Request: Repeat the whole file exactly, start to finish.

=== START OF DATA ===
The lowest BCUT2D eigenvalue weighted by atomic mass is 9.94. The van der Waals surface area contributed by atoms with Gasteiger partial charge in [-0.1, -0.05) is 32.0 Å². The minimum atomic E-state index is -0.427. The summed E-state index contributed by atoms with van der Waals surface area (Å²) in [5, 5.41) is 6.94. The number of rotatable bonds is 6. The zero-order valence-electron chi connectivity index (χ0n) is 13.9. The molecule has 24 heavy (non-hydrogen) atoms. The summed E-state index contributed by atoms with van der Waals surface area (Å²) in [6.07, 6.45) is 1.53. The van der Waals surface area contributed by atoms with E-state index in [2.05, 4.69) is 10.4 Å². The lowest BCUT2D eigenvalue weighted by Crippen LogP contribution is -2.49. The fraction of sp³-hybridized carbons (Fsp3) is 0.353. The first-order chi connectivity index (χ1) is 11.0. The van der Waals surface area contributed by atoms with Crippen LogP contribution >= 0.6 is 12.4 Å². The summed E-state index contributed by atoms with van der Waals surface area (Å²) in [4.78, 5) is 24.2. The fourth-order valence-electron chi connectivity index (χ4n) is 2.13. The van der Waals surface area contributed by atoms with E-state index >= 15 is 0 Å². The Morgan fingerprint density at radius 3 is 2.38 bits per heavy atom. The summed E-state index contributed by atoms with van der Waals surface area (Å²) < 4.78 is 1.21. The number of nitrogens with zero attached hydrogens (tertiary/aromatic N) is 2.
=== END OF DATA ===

The lowest BCUT2D eigenvalue weighted by atomic mass is 9.94. The van der Waals surface area contributed by atoms with Gasteiger partial charge in [-0.1, -0.05) is 32.0 Å². The minimum atomic E-state index is -0.427. The summed E-state index contributed by atoms with van der Waals surface area (Å²) in [5, 5.41) is 6.94. The number of rotatable bonds is 6. The zero-order valence-electron chi connectivity index (χ0n) is 13.9. The molecule has 24 heavy (non-hydrogen) atoms. The summed E-state index contributed by atoms with van der Waals surface area (Å²) in [6.07, 6.45) is 1.53. The van der Waals surface area contributed by atoms with E-state index in [2.05, 4.69) is 10.4 Å². The lowest BCUT2D eigenvalue weighted by Crippen LogP contribution is -2.49. The fraction of sp³-hybridized carbons (Fsp3) is 0.353. The first-order chi connectivity index (χ1) is 11.0. The van der Waals surface area contributed by atoms with Crippen LogP contribution >= 0.6 is 12.4 Å². The summed E-state index contributed by atoms with van der Waals surface area (Å²) in [4.78, 5) is 24.2. The fourth-order valence-electron chi connectivity index (χ4n) is 2.13. The van der Waals surface area contributed by atoms with E-state index >= 15 is 0 Å². The Morgan fingerprint density at radius 3 is 2.38 bits per heavy atom. The summed E-state index contributed by atoms with van der Waals surface area (Å²) < 4.78 is 1.21. The number of nitrogens with zero attached hydrogens (tertiary/aromatic N) is 2.